In Tokyo there are many hot spring baths in the Ota Ward. A public bath usually costs a fixed amount depending on the prefecture (470 yen for adults in Tokyo). In addition to bathing there is also the benefit of a small rest area and facilities that sell drinks (often used by local residents).
The price of the so-called "super public baths" (or "super-sento") is higher than that of the standard public baths, and they offer multi-functional bathtubs, dining and restaurant spaces, plus massages/beauty spa, depending on the facilities. These are usually used by groups of friends or families for a relaxing leisure period.
6. Is hot-spring water really beneficial? Is it different from normal water? Is it good for your skin?
――There are 10 types of medical treatment springs in Japan. A 'medical treatment spring' is a hot spring that can help you treat certain conditions.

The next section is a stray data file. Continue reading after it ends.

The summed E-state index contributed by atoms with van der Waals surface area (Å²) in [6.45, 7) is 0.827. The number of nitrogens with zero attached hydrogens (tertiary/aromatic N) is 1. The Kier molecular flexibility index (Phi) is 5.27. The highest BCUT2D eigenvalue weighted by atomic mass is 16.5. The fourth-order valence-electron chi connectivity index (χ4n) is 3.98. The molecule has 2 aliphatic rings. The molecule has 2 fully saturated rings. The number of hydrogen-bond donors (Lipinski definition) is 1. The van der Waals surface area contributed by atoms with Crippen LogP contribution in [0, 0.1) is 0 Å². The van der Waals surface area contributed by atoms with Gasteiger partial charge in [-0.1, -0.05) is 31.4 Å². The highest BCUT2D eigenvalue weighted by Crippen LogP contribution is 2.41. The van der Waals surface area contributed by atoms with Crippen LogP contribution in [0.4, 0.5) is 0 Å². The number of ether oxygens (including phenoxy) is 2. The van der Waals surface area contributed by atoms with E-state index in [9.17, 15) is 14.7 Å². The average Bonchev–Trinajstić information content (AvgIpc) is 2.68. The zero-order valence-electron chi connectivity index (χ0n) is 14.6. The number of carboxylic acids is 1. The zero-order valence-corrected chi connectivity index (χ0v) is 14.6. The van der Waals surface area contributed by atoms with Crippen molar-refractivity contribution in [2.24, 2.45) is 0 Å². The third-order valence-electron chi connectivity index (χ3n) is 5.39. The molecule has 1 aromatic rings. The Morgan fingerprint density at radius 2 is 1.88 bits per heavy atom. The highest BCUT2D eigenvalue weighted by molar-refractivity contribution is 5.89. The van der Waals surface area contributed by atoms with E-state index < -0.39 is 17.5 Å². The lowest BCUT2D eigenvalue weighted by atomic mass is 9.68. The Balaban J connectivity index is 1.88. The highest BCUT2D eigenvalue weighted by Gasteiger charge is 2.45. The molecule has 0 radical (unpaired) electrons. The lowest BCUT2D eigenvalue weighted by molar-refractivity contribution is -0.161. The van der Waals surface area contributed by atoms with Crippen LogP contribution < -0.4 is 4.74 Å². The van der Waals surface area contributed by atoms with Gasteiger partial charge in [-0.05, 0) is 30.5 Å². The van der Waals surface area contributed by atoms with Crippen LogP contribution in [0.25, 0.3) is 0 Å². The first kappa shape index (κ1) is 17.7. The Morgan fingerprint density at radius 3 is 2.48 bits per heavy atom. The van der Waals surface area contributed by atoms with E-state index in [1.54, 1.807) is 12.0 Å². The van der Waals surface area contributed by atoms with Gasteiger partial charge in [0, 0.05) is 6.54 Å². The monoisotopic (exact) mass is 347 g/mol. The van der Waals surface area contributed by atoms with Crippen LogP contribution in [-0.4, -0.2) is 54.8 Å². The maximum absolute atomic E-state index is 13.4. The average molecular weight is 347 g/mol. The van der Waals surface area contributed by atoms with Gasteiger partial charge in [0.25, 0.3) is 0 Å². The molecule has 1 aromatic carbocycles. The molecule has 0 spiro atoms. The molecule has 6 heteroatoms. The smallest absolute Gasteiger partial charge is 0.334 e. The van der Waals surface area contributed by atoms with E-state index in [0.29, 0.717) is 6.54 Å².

For example, there are ones that act on the skin or which coat the skin (chloride springs, sulfate springs, etc.); there are ones which cleanse and remove impurities (alkaline hot springs); or improve blood flow and deliver oxygen and beneficial substances to the skin (carbon dioxide springs).
This is what makes natural hot spring water different from regular hot water.
Acidic and sulfur springs are characterized by a strong bactericidal action. This can cause irritation, so if you have sensitive skin, be sure to wash after your bath. Furthermore, do not drink the hot spring water. Even those springs that say the bath water itself is safe to drink should be used with moderation.
7. Why is there a cold water bath next to the hot spring?
――I think there are many people who like to use cold water to cool off when using the sauna. Although there is no clear evidence on the benefit of the use of hot and cold water alternatively, there are theories that such a process might help relaxing, and recovering after fatigue and exercise. However, avoid jumping into water that is too cold, as it could shock your heart.
8. Can I put a towel on my head? (What should I do if I drop the towel in the water?)